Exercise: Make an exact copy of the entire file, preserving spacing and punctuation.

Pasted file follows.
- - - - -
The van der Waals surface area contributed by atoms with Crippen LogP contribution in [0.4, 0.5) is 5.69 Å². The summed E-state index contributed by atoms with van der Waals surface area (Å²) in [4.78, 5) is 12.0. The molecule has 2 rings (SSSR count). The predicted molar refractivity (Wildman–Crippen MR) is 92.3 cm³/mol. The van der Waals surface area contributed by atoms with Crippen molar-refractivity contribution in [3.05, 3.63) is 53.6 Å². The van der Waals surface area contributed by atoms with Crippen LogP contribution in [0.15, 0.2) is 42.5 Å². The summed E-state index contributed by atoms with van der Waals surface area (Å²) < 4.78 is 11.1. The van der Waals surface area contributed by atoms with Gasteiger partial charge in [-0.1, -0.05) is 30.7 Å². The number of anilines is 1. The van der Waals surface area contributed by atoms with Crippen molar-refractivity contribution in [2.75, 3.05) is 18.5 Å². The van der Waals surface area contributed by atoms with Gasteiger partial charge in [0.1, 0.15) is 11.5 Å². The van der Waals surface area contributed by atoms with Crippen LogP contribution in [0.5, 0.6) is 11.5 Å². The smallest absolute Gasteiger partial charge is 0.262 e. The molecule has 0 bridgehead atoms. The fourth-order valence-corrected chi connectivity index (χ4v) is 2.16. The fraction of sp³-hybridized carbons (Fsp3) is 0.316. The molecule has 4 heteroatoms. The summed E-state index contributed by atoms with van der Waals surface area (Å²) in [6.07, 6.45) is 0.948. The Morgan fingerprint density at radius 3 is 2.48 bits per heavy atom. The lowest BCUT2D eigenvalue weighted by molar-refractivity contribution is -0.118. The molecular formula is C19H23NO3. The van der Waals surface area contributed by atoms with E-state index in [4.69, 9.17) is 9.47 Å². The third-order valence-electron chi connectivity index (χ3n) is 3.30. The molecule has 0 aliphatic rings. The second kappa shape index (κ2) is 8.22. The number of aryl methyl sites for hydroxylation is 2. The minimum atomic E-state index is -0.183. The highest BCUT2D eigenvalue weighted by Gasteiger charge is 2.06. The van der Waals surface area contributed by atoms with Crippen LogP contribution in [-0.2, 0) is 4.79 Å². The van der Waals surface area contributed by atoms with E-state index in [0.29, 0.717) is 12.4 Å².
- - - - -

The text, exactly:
The van der Waals surface area contributed by atoms with Crippen LogP contribution in [0.4, 0.5) is 5.69 Å². The summed E-state index contributed by atoms with van der Waals surface area (Å²) in [4.78, 5) is 12.0. The molecule has 2 rings (SSSR count). The predicted molar refractivity (Wildman–Crippen MR) is 92.3 cm³/mol. The van der Waals surface area contributed by atoms with Crippen molar-refractivity contribution in [3.05, 3.63) is 53.6 Å². The van der Waals surface area contributed by atoms with Crippen LogP contribution in [0.15, 0.2) is 42.5 Å². The summed E-state index contributed by atoms with van der Waals surface area (Å²) < 4.78 is 11.1. The van der Waals surface area contributed by atoms with Gasteiger partial charge in [-0.1, -0.05) is 30.7 Å². The number of anilines is 1. The van der Waals surface area contributed by atoms with Crippen molar-refractivity contribution in [2.75, 3.05) is 18.5 Å². The van der Waals surface area contributed by atoms with Gasteiger partial charge in [0.1, 0.15) is 11.5 Å². The van der Waals surface area contributed by atoms with Crippen LogP contribution in [0.5, 0.6) is 11.5 Å². The smallest absolute Gasteiger partial charge is 0.262 e. The molecule has 0 bridgehead atoms. The fourth-order valence-corrected chi connectivity index (χ4v) is 2.16. The fraction of sp³-hybridized carbons (Fsp3) is 0.316. The molecule has 4 heteroatoms. The summed E-state index contributed by atoms with van der Waals surface area (Å²) in [6.07, 6.45) is 0.948. The Morgan fingerprint density at radius 3 is 2.48 bits per heavy atom. The lowest BCUT2D eigenvalue weighted by molar-refractivity contribution is -0.118. The molecular formula is C19H23NO3. The van der Waals surface area contributed by atoms with E-state index in [4.69, 9.17) is 9.47 Å². The third-order valence-electron chi connectivity index (χ3n) is 3.30. The molecule has 0 aliphatic rings. The second kappa shape index (κ2) is 8.22. The number of aryl methyl sites for hydroxylation is 2. The minimum atomic E-state index is -0.183. The highest BCUT2D eigenvalue weighted by Gasteiger charge is 2.06. The van der Waals surface area contributed by atoms with Crippen LogP contribution in [-0.2, 0) is 4.79 Å². The van der Waals surface area contributed by atoms with E-state index in [0.29, 0.717) is 12.4 Å².